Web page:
Oakley is a growing city with a growing need for more police protection, road repair, park maintenance, downtown rehabilitation and other city services that residents not only want but need. If city services don't keep up with growth, the quality of life begins to deteriorate and soon this relatively quiet and safe town could face the big-city problems that Antioch has been struggling with.
In order to provide those services, however, the city needs tax revenue. Unfortunately, Oakley as a new city is lagging in this regard, collecting about half the revenue from property and sales taxes that most California cities receive.
As a result, and in order to provide more local shopping and jobs, city officials have been keen to develop the River Oaks Crossing shopping center on the Cline vineyards property along Main Street, along with other retail developments elsewhere in the city.
River Oaks has been controversial, however, due to its initial plan to be anchored by a Wal-Mart 24-hour Supercenter. Wal-Mart recently withdrew its application, and the center is moving forward in its planning. But some are still concerned about its possible inclusion of three big-box stores and the asphalting of what is currently scenic vineyard property.
Many alternative development suggestions were made by residents at Monday night's Planning Commission meeting, many of which sound great: a winery, amphitheater, five-star restaurant, bowling alley, ice rink, train depot. Unfortunately, even if such businesses could be attracted to that site, they would probably bring in only a fraction of the sales tax revenue a major retail center would generate.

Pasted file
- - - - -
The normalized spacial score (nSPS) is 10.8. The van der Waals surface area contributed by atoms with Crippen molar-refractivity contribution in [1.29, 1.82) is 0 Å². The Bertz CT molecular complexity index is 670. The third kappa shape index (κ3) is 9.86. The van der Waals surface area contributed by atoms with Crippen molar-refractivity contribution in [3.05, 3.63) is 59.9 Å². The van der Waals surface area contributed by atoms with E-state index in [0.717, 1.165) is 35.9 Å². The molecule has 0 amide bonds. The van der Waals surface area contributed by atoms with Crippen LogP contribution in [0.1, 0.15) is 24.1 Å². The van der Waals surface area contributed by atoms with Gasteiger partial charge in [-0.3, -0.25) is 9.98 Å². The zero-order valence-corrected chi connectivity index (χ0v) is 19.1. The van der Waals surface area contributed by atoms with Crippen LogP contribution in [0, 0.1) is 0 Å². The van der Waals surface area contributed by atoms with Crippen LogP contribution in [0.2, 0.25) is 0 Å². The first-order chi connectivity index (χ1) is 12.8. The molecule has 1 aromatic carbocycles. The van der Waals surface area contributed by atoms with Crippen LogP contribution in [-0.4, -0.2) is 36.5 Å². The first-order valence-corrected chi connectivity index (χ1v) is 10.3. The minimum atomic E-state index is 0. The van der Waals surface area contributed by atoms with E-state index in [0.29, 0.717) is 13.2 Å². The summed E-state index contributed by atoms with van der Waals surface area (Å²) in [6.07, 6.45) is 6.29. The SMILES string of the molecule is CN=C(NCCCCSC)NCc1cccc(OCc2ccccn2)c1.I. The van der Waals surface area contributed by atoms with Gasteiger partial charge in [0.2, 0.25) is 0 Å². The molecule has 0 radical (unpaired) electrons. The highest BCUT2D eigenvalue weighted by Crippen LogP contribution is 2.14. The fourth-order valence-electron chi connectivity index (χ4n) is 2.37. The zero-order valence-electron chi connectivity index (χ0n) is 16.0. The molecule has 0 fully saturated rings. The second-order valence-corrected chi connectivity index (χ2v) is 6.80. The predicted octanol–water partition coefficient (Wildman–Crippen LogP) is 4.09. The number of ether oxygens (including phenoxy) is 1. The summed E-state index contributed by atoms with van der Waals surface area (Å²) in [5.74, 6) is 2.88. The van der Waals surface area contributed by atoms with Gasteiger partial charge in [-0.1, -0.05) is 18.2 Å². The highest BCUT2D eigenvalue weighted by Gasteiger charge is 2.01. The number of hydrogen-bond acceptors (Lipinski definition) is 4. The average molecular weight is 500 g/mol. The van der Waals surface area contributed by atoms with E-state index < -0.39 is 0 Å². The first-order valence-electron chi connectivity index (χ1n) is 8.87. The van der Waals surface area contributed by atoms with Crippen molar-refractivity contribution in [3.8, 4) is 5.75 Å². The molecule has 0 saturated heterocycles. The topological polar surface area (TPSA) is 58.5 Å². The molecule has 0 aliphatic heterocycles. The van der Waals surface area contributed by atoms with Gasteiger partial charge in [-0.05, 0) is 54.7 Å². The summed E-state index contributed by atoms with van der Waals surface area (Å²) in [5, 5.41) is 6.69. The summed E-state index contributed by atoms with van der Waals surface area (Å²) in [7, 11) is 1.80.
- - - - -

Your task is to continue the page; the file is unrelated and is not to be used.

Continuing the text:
On the other hand, residents and some of the Planning Commission members are right to be concerned that this should not just be another boring shopping center that, in Joni Mitchell's words, paves paradise and puts up a parking lot.
Every effort should be made to make this a destination center, a special place that's different from all of the big-box parking lot malls along Lone Tree Way. Attracting specialty stores, retaining much of the grape vines, limiting the asphalt and providing nice restaurants should all be priorities in the development of this special area.
Oakley needs tax dollars, but it's also very much in need of an aesthetic upgrade on Main Street. Another ugly strip center with fast-food joints plus liquor and check-cashing stores won't cut it.
We know that beggars can't be choosers in this tough economic market, but we hope everything is done to make River Oaks Crossing a special place to shop and visit.